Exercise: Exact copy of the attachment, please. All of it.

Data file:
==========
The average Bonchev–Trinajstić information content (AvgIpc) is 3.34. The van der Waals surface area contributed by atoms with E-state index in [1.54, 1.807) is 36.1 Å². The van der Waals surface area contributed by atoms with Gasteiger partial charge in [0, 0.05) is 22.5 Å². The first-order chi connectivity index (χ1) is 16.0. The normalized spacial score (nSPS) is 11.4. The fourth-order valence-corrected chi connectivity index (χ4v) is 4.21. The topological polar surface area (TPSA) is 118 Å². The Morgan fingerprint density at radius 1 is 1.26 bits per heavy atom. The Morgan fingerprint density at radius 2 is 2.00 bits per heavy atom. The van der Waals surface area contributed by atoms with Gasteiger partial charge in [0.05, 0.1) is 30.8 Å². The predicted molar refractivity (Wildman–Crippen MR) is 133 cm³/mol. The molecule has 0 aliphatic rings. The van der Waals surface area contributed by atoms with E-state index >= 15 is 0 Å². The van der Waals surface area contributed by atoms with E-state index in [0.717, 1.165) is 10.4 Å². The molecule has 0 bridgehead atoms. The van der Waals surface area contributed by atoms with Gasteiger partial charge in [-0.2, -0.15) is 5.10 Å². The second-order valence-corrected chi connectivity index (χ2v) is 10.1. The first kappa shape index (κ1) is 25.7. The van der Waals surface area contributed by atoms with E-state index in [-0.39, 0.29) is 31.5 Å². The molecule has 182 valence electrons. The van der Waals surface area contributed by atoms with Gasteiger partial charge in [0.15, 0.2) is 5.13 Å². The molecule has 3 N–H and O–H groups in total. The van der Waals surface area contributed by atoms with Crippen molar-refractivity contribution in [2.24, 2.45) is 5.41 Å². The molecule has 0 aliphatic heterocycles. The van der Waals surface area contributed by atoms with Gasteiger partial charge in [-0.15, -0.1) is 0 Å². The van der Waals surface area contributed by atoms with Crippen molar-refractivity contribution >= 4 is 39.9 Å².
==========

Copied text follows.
The average Bonchev–Trinajstić information content (AvgIpc) is 3.34. The van der Waals surface area contributed by atoms with E-state index in [1.54, 1.807) is 36.1 Å². The van der Waals surface area contributed by atoms with Gasteiger partial charge in [0, 0.05) is 22.5 Å². The first-order chi connectivity index (χ1) is 16.0. The normalized spacial score (nSPS) is 11.4. The fourth-order valence-corrected chi connectivity index (χ4v) is 4.21. The topological polar surface area (TPSA) is 118 Å². The Morgan fingerprint density at radius 1 is 1.26 bits per heavy atom. The Morgan fingerprint density at radius 2 is 2.00 bits per heavy atom. The van der Waals surface area contributed by atoms with Gasteiger partial charge in [0.05, 0.1) is 30.8 Å². The predicted molar refractivity (Wildman–Crippen MR) is 133 cm³/mol. The molecule has 0 aliphatic rings. The van der Waals surface area contributed by atoms with E-state index >= 15 is 0 Å². The van der Waals surface area contributed by atoms with E-state index in [0.717, 1.165) is 10.4 Å². The molecule has 0 bridgehead atoms. The van der Waals surface area contributed by atoms with Gasteiger partial charge in [-0.2, -0.15) is 5.10 Å². The second-order valence-corrected chi connectivity index (χ2v) is 10.1. The first kappa shape index (κ1) is 25.7. The van der Waals surface area contributed by atoms with E-state index in [-0.39, 0.29) is 31.5 Å². The molecule has 182 valence electrons. The van der Waals surface area contributed by atoms with Gasteiger partial charge in [0.15, 0.2) is 5.13 Å². The molecule has 3 N–H and O–H groups in total. The van der Waals surface area contributed by atoms with Crippen molar-refractivity contribution in [2.24, 2.45) is 5.41 Å². The molecule has 0 aliphatic heterocycles. The van der Waals surface area contributed by atoms with Gasteiger partial charge in [-0.15, -0.1) is 0 Å². The van der Waals surface area contributed by atoms with Crippen molar-refractivity contribution >= 4 is 39.9 Å².